Network Meta-Analysis on the Efficacy of Dexmedetomidine, Midazolam, Ketamine, Propofol, and Fentanyl for the Prevention of Sevoflurane-Related Emergence Agitation in Children

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Abstract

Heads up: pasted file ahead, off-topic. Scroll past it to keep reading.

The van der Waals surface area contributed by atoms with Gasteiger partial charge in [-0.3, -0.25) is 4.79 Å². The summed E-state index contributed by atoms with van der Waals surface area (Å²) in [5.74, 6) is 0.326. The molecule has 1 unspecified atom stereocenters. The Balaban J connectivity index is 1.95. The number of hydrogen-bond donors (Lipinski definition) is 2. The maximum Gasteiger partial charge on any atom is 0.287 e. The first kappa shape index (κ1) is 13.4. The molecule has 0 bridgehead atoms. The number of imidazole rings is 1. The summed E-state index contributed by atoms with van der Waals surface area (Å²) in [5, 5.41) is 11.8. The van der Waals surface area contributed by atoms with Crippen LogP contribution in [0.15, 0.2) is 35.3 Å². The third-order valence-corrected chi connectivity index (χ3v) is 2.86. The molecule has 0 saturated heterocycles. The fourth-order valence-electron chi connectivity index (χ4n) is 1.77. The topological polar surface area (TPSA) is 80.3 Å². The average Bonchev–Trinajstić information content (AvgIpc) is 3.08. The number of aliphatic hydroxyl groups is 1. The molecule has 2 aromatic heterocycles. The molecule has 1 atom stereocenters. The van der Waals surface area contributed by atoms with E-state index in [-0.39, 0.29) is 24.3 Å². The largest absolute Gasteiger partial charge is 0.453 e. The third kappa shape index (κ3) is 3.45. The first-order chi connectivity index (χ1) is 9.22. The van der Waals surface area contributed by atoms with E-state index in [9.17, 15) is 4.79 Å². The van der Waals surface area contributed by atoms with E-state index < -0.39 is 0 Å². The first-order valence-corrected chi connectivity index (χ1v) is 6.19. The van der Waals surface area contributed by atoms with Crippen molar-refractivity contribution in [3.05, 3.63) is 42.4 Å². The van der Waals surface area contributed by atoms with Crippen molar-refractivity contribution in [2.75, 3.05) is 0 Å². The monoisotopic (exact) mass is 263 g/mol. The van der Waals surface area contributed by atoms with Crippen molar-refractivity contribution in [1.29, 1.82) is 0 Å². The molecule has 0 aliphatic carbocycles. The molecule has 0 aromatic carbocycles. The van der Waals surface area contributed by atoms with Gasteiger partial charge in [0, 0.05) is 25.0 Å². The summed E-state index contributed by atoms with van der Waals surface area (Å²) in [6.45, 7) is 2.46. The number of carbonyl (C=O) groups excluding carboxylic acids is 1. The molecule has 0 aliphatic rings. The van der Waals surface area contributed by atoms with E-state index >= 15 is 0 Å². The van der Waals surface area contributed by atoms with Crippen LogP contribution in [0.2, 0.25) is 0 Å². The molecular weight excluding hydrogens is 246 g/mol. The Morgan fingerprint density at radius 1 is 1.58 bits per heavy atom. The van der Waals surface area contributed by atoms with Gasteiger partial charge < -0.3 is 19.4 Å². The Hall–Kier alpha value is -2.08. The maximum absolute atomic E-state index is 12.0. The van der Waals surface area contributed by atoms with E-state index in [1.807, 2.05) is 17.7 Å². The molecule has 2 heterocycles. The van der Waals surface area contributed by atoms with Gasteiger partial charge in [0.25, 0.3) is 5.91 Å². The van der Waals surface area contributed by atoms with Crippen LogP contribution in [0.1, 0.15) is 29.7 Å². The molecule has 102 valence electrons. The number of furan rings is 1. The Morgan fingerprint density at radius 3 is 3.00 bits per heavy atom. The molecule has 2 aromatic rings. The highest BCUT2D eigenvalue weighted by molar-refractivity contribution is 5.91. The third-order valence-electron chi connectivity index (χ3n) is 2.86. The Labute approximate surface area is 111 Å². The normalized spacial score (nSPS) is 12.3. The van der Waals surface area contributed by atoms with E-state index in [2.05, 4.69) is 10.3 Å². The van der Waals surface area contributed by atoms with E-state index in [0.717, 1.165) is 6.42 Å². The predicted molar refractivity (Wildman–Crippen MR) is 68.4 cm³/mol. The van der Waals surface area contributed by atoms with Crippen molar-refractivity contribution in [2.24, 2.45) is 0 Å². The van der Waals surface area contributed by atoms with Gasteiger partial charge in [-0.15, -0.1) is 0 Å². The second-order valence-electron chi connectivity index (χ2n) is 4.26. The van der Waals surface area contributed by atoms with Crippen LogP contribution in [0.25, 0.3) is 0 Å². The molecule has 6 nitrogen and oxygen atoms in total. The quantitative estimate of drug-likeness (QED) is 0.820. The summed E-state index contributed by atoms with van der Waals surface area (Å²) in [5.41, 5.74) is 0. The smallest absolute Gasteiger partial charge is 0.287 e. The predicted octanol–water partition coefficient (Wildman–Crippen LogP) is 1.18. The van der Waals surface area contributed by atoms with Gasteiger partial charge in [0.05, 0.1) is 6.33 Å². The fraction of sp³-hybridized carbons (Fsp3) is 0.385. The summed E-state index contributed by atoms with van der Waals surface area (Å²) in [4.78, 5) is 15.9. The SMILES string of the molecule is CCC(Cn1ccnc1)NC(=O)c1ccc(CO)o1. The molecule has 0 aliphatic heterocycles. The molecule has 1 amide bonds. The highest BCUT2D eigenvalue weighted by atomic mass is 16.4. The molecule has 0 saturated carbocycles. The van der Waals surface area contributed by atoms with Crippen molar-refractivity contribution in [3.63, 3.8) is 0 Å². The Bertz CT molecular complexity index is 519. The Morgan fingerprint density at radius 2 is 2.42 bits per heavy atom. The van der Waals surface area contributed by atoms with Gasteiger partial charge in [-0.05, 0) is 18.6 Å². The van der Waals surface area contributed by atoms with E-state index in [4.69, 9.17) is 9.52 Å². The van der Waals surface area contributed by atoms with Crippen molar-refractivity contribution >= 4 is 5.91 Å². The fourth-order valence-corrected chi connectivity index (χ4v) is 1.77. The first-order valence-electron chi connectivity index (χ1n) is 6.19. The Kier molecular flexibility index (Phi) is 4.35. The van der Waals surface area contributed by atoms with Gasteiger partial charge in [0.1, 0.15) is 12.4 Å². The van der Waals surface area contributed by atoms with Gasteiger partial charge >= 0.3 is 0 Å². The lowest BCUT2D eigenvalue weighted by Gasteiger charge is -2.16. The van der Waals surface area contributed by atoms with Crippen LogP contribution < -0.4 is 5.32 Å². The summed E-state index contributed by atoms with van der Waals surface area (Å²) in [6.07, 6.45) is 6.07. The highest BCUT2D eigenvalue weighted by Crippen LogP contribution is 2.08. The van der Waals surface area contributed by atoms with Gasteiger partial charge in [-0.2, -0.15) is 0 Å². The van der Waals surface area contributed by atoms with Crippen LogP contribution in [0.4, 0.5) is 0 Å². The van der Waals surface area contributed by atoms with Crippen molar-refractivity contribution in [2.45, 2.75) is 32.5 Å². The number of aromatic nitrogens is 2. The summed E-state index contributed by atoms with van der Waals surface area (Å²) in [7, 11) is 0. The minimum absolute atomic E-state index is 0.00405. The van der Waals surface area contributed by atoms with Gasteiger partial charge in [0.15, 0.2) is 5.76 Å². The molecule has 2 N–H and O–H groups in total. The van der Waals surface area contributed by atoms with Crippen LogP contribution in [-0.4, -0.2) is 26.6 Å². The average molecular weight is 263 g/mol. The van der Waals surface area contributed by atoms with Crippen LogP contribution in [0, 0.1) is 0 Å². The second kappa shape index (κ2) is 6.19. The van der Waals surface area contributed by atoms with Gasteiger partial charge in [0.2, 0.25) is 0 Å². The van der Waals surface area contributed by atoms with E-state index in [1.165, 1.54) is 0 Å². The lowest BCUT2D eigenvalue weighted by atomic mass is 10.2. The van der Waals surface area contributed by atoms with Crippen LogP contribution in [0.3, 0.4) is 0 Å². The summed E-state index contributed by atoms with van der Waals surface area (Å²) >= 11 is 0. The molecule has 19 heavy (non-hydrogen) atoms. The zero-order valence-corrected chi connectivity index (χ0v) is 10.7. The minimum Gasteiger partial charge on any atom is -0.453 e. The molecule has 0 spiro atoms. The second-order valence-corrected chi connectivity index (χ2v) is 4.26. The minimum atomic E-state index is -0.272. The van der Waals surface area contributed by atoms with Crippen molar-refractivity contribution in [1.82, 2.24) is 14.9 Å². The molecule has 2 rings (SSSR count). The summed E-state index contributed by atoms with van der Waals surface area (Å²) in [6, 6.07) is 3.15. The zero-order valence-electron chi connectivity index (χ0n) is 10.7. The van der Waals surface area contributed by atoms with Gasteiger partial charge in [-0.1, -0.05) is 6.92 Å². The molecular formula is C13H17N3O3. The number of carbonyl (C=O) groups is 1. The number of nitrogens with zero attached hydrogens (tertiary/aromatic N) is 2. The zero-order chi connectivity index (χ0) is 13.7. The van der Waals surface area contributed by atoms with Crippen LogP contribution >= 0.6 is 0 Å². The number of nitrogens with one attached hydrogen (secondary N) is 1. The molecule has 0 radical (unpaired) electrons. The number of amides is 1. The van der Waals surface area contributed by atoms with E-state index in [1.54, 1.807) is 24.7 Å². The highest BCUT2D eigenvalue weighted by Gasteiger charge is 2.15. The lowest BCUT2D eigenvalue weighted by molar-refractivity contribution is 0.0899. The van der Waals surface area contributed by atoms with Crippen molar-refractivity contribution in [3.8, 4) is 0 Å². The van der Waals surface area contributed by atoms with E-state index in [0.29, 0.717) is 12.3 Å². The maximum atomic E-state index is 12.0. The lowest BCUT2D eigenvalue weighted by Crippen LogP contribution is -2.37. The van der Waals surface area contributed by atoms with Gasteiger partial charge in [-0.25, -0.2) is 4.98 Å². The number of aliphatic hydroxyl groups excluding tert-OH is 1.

Sevoflurane is associated with a relatively high incidence of emergence agitation (EA) in children. Prophylactic treatment, including midazolam, dexmedetomidine, ketamine, fentanyl and propofol, has been used to prevent EA. However, the question of which prophylactic treatment should be preferred to decrease the incidence of EA is still unclear. We conducted a network meta-analysis of randomized controlled trials to investigate the comparative efficacy of midazolam, dexmedetomidine, ketamine, fentanyl, and propofol for the prevention of sevoflurane-related EA in children. First, we used the odds ratios and 95% confidence interval as effect size. The results revealed that dexmedetomidine 0.19 (0.14–0.27), midazolam 0.22 (0.07–0.60), ketamine 0.28 (0.16–0.51), propofol 0.23 (0.10–0.53), and fentanyl 0.25 (0.17–0.36) led to a significant reduction of the incidence of EA when compared with placebo. With placebo as the standard of comparison, the degree of incoherence (a measure of how closely the entire network fits together) was small (ω = 8.66728e-08). The logor were dexmedetomidine −1.75 (−2.11 to −1.39), midazolam −1.07 (−1.54 to −0.60), ketamine −1.292 (−1.92 to −0.66), and fentanyl −1.13 (−1.56 to −0.70). When compared with dexmedetomidine, the logor were placebo 1.75 (1.39–2.11), midazolam 0.67 (0.09–1.25), ketamine 0.45 (−0.25–1.15), propofol 0.75 (0.19–1.31), and fentanyl 0.617 (0.13–1.11). When compared with ketamine, the logor were placebo 1.29 (0.66–1.92), midazolam 0.22 (−0.56 to 1.00), dexmedetomidine −0.45 (−1.15–0.25); propofol 0.29 (−0.45–1.03); and fentanyl 0.16 (−0.59–0.92). The study that showed dexmedetomidine, midazolam, ketamine, propofol, and fentanyl could significantly decrease the incidence of EA when compared with placebo. One interesting finding of this network meta-analysis is that dexmedetomidine might be the best choice to prevent EA. However, there is weak evidence that dexmedetomidine is better than ketamine for the prevention of sevoflurane-related EA in children. As a result, more studies are needed to compare dexmedetomidine with ketamine.

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